- GRAPHIC-How 2022 shocked, rocked and rolled global markets
- European markets nudge higher, S&P futures climb
- Yen adds to week’s huge rally, dollar on back foot
- Oil prices try for a fourth straight day of gains
LONDON/SYDNEY, Dec 22 (Reuters) – The dollar softened against major currencies and European stocks ticked higher on Thursday as easing US inflation expectations reinforced investor confidence of a let up in price pressures.
The Japanese yen inched closer to the four-month peak it scaled against the dollar on Tuesday after a hawkish policy tweak by the Bank of Japan fueled widespread bets that the most dovish central bank of 2022 would roll back monetary stimulus.
Easing gas prices pulled US consumer 12-month inflation expectations down to 6.7% this month, the lowest since September 2021, data showed on Wednesday.
Meanwhile consumer confidence rose to its highest reading since April, beating expectations of economists polled by Reuters and sparking a rally on Wall Street that lifted beaten-down European stocks on Thursday.
While the US Federal Reserve raised its main interest rate by 50 basis points in its seventh hike of the year in December, money managers are expecting the world’s most influential central bank to soften its stance as inflation ebbs lower.
“The view is that we are getting close to the end of rate hikes and perhaps there will be a (Fed) pivot,” said Anish Grewal, portfolio manager at London-based hedge fund Enora Global.
“Markets are too relaxed about this,” he said, but “the expectations are that we get to around September next year and we are in rate-cutting mode.”
Europe’s Stoxx 600 share index (.STOXX) rose 0.3%, putting it on course for a near 2% weekly gain, though it remains on track for a double-digit annual loss.
The chipper mood looked to spill over to Wall Street with S&P 500 futures and Nasdaq futures both up 0.2% on Thursday.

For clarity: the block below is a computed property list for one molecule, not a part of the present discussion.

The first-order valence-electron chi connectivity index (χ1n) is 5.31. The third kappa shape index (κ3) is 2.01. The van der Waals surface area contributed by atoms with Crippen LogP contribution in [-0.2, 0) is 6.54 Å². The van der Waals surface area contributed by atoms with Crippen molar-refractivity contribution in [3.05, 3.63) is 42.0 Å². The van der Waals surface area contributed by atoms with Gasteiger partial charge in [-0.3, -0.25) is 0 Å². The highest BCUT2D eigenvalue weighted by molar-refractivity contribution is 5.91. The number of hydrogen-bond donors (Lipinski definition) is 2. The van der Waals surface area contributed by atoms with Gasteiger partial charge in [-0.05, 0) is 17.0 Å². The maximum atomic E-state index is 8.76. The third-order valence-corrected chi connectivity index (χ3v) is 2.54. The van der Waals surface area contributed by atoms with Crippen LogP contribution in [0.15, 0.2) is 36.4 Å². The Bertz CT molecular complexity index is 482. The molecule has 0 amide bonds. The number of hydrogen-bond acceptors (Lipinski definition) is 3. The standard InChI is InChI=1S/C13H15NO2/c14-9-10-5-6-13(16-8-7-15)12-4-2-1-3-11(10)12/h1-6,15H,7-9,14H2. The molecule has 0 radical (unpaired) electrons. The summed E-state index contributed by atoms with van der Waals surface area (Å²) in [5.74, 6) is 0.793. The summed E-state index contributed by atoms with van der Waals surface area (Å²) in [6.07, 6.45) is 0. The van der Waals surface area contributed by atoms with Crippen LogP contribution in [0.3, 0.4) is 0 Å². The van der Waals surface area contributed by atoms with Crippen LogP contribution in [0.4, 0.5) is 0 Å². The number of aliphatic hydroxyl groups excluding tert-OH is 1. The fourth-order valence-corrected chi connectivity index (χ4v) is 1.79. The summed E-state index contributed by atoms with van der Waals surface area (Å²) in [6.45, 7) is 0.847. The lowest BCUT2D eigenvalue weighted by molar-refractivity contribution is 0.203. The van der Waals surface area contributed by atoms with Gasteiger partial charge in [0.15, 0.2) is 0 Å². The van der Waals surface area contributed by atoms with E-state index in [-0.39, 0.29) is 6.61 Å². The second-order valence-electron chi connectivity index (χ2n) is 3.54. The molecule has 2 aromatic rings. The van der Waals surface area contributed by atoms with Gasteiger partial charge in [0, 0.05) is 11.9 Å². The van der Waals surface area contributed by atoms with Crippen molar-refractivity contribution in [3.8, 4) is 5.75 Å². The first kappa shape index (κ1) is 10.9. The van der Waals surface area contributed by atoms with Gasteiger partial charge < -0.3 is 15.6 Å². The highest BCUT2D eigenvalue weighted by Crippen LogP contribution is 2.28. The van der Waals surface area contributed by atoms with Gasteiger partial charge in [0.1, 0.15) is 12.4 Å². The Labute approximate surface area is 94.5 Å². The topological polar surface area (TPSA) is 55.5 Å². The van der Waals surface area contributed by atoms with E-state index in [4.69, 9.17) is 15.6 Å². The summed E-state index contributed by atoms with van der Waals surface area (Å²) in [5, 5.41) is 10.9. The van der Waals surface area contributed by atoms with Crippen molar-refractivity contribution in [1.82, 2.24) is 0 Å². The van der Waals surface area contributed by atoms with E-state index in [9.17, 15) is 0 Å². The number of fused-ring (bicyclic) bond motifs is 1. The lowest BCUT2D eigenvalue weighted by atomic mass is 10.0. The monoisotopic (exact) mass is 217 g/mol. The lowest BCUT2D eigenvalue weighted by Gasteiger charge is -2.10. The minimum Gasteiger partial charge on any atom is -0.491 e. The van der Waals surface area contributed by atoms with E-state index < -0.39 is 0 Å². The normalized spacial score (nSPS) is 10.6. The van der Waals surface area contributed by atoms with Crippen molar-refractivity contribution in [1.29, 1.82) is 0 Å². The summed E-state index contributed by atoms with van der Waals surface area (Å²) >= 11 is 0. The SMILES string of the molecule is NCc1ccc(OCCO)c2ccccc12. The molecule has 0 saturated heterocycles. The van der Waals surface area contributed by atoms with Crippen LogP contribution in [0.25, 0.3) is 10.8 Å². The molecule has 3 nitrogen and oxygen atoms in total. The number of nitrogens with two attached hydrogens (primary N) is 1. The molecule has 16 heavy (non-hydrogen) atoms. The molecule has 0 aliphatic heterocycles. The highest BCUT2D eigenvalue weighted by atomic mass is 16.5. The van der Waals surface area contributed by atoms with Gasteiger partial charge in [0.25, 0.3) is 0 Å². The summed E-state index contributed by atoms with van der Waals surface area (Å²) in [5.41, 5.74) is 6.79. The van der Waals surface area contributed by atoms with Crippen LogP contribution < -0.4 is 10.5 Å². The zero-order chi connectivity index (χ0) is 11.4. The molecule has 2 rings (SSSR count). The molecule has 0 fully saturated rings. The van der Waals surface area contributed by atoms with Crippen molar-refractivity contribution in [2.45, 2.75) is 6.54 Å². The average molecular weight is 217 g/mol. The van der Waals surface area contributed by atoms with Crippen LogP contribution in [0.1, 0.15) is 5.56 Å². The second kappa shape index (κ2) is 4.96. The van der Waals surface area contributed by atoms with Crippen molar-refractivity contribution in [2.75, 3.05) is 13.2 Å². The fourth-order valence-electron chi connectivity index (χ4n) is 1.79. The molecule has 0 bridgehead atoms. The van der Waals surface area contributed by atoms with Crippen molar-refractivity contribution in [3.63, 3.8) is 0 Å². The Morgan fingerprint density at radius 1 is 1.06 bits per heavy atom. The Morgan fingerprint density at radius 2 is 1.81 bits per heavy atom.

The dollar index, which measures the US currency against a basket of six others, slipped 0.4 per cent in early European trading, taking it almost 2% lower so far this month.
The weaker dollar also cushioned sterling after data showed Britain’s economy contracted more than first thought in the third quarter. Though the pound slipped 0.1% to $1.20.
Investors continue to grapple with the fallout of the Bank of Japan’s (BOJ) shock decision to allow JGB yields to rise this week, leading many to assume an outright tightening of policy is only a matter of time.
Ten-year government bond yields had soared 23 basis points this week to 0.480%, the highest since July 2015 and within a whisker of the BOJ’s new ceiling of 0.5%.
“The jump in yields and the further strengthening of the yen will lower the value of assets owned by Japanese investors,” analysts at Capital Economics said.
“Insurance firms will be most affected by falling bond prices, whereas pension funds have most to lose from a stronger exchange rate. However, we doubt that lower investment returns carry systemic risks.”
Capital Economics also now expects the dollar to drop toward 125 yen next year.
The pullback in the dollar has been a boon for gold, which was up 1.4% on the week so far at $1,818 an ounce .
Oil prices rallied after data showed a larger-than-expected draw in US crude stockpile with a massive snowstorm expected to blanket much of the United States and hit travel-related demand for fuel.
Brent and US crude rose 42 cents to $82.56 and $78.67 respectively per barrel.
Reporting by Naomi Rovnick and Wayne Cole; Additional reporting by Karin Strohecker; Editing by Jacqueline Wong and Arun Koyyur
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